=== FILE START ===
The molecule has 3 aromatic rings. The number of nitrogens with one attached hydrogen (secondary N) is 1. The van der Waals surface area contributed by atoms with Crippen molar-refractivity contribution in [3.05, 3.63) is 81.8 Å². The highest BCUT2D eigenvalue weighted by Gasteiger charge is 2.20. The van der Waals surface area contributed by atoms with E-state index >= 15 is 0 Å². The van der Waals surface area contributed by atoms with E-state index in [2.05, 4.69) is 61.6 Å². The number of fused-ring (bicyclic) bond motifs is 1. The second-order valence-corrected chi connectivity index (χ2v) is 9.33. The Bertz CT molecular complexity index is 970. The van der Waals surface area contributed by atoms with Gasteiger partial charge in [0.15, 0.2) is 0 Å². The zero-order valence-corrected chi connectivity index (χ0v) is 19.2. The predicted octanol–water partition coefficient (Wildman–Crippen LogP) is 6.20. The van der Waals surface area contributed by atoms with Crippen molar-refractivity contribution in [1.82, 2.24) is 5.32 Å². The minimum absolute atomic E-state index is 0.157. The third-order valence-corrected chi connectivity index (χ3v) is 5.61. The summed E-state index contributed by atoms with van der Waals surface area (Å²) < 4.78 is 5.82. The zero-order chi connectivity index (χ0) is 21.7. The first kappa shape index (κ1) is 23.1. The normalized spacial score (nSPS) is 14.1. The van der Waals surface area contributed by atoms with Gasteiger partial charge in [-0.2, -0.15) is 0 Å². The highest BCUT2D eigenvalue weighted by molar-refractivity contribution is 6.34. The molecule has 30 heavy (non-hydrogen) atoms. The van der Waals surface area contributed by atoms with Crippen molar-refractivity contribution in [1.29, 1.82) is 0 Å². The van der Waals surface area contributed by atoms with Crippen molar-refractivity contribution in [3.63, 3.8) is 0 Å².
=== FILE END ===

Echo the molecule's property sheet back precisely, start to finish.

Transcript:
The molecule has 3 aromatic rings. The number of nitrogens with one attached hydrogen (secondary N) is 1. The van der Waals surface area contributed by atoms with Crippen molar-refractivity contribution in [3.05, 3.63) is 81.8 Å². The highest BCUT2D eigenvalue weighted by Gasteiger charge is 2.20. The van der Waals surface area contributed by atoms with E-state index >= 15 is 0 Å². The van der Waals surface area contributed by atoms with E-state index in [2.05, 4.69) is 61.6 Å². The number of fused-ring (bicyclic) bond motifs is 1. The second-order valence-corrected chi connectivity index (χ2v) is 9.33. The Bertz CT molecular complexity index is 970. The van der Waals surface area contributed by atoms with Gasteiger partial charge in [0.15, 0.2) is 0 Å². The zero-order valence-corrected chi connectivity index (χ0v) is 19.2. The predicted octanol–water partition coefficient (Wildman–Crippen LogP) is 6.20. The van der Waals surface area contributed by atoms with Crippen molar-refractivity contribution in [1.82, 2.24) is 5.32 Å². The minimum absolute atomic E-state index is 0.157. The third-order valence-corrected chi connectivity index (χ3v) is 5.61. The summed E-state index contributed by atoms with van der Waals surface area (Å²) < 4.78 is 5.82. The zero-order chi connectivity index (χ0) is 21.7. The first kappa shape index (κ1) is 23.1. The normalized spacial score (nSPS) is 14.1. The van der Waals surface area contributed by atoms with Gasteiger partial charge in [-0.2, -0.15) is 0 Å². The highest BCUT2D eigenvalue weighted by molar-refractivity contribution is 6.34. The molecule has 30 heavy (non-hydrogen) atoms. The van der Waals surface area contributed by atoms with Crippen molar-refractivity contribution in [1.29, 1.82) is 0 Å². The van der Waals surface area contributed by atoms with Crippen molar-refractivity contribution in [3.63, 3.8) is 0 Å².